The U.S. attorney's office filed a request Friday to dismiss an obscenity indictment against a Connecticut company and its owner - an effort to get around a federal judge's refusal to accept a plea agreement in the case.
The identical agreement would be implemented, but it wouldn't be called a plea arrangement anymore. Instead, after the indictment is dropped, new charges will be filed and guilty pleas entered.The U.S. attorney's office is prepared to appeal if U.S. District Judge J. Thomas Greene refuses to dismiss the indictment. The legal argument is that nobody can force the government to prosecute if it believes that isn't in the interest of justice.
It's also the government's theory that while a judge must approve a plea agreement, he has no authority to deny a motion to dismiss charges.
On Nov. 28, Greene rejected a plea agreement in the mail pornography prosecution of Consumers Marketing Group and its president Avram C. Freedberg, both of Stamford, Conn.
The agreement was negotiated among federal prosecutors in three states, the Justice Department's Obscenity Enforcement Unit and Freedberg.
Consumers Marketing does business as Private Showcase Video, Dirty Dick's Dynamite Discount Den and Expose Theater, according to the indictment returned July 1 by a federal grand jury in Salt Lake City.
In November Greene said the proposed plea agreement made him concerned "whether the integrity of this court's being compromised."
The agreement included a maximum fine of $600,000, although the Utah charges alone against Freedberg and Consumers Marketing Group carried maximum possible penalties of $13.5 million if they were convicted on all counts.
At one point, Greene wondered, "How did $13.5 million get squozen down to 600,000? Tell me."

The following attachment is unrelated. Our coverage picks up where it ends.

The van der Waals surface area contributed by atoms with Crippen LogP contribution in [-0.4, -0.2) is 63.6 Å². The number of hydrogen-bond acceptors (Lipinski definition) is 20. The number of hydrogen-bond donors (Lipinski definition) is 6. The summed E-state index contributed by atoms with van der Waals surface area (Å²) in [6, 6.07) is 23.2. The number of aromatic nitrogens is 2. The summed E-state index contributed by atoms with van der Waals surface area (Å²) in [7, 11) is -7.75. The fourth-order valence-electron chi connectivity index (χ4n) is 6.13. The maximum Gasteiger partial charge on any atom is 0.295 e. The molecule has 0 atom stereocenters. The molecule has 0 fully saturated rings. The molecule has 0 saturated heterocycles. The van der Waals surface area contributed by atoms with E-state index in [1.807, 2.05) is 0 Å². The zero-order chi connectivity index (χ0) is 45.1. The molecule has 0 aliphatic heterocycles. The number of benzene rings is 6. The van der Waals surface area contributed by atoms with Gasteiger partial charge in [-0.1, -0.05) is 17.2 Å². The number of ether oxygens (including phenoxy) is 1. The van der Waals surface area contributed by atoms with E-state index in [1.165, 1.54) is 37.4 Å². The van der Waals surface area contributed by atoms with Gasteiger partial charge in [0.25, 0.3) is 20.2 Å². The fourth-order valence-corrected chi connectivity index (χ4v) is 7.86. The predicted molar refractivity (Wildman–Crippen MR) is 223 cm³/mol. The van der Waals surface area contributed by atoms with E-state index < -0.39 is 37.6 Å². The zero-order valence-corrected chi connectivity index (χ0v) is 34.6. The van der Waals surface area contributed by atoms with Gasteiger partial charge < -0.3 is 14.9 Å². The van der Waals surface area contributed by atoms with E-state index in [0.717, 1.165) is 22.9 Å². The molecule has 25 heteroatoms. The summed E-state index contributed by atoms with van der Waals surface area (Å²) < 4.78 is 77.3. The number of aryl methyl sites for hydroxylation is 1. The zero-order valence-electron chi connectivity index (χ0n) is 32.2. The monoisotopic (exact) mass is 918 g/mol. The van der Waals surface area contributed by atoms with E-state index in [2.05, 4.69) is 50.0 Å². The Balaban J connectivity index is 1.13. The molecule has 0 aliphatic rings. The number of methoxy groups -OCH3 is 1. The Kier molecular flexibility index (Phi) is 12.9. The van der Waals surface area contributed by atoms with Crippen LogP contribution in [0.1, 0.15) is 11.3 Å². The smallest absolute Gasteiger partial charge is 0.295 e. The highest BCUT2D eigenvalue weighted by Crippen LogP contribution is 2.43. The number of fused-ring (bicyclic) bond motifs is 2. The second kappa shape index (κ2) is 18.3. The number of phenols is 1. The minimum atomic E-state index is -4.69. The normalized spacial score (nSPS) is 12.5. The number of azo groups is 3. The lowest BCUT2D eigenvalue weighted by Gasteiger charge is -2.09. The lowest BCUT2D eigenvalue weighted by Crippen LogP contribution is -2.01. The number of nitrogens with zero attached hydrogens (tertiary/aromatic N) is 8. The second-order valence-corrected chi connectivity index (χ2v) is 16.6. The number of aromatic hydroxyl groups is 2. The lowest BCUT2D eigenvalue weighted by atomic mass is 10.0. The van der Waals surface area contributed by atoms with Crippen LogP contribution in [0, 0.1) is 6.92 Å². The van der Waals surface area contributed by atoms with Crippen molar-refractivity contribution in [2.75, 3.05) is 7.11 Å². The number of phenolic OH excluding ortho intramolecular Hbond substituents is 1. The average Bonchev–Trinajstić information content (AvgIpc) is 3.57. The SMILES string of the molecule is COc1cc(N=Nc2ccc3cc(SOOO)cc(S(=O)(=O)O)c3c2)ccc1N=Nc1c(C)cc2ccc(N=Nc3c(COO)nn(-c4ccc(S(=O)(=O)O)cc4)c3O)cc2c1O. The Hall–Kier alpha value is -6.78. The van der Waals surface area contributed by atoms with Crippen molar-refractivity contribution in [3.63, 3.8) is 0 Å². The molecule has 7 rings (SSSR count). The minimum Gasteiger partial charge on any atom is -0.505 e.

Under the agreement, in Utah all but one count against Consumers Marketing was to be dismissed, the company would plead guilty in Utah, Delaware and Mississippi, the fine would be paid, Consumers' $100,000 worth of sexually explicit material would be surrendered and the company would go out of business. In exchange, Freedberg himself would not be prosecuted.
Green is now asked to approve the same deal. But it is couched in terms of a straight dismissal, to be followed by filing of one new charge against Consumers Marketing in each of the three states. Then Consumers is supposed to enter the guilty pleas.
This is not a standard plea agreement, says the new motion. It says Consumers "will waive indictment (and) enter a guilty plea to one count of an information (a criminal charge) which will be filed in the United States District Court for the District of Utah . . . separate and distinct from those alleged in the indictment."
Next Consumers will plead guilty to separate one-count felony charges that will be filed in Mississippi and Delaware, it adds. The three U.S. attorneys involved and Freedberg have agreed that the government will recommend a total fine of $600,000.
"Finally, the government's case against the defendants is not without practical problems," admits the motion, which was signed by Assistant U.S. Attorney Richard Lambert.
"As the court is aware from the defendants' motion to dismiss, defendant Freedberg was one of the few nationwide distributors of sexually oriented materials who complied with the law requiring periodic purchase from the U.S. Postal Service of the . . . list containing names of individuals desiring not to receive sexually oriented mailings."
It says Freedberg and Consumers apparently used these lists to delete names from his mailings. Also, in 1983 the Postal Service held some of his materials but then allowed them to be mailed.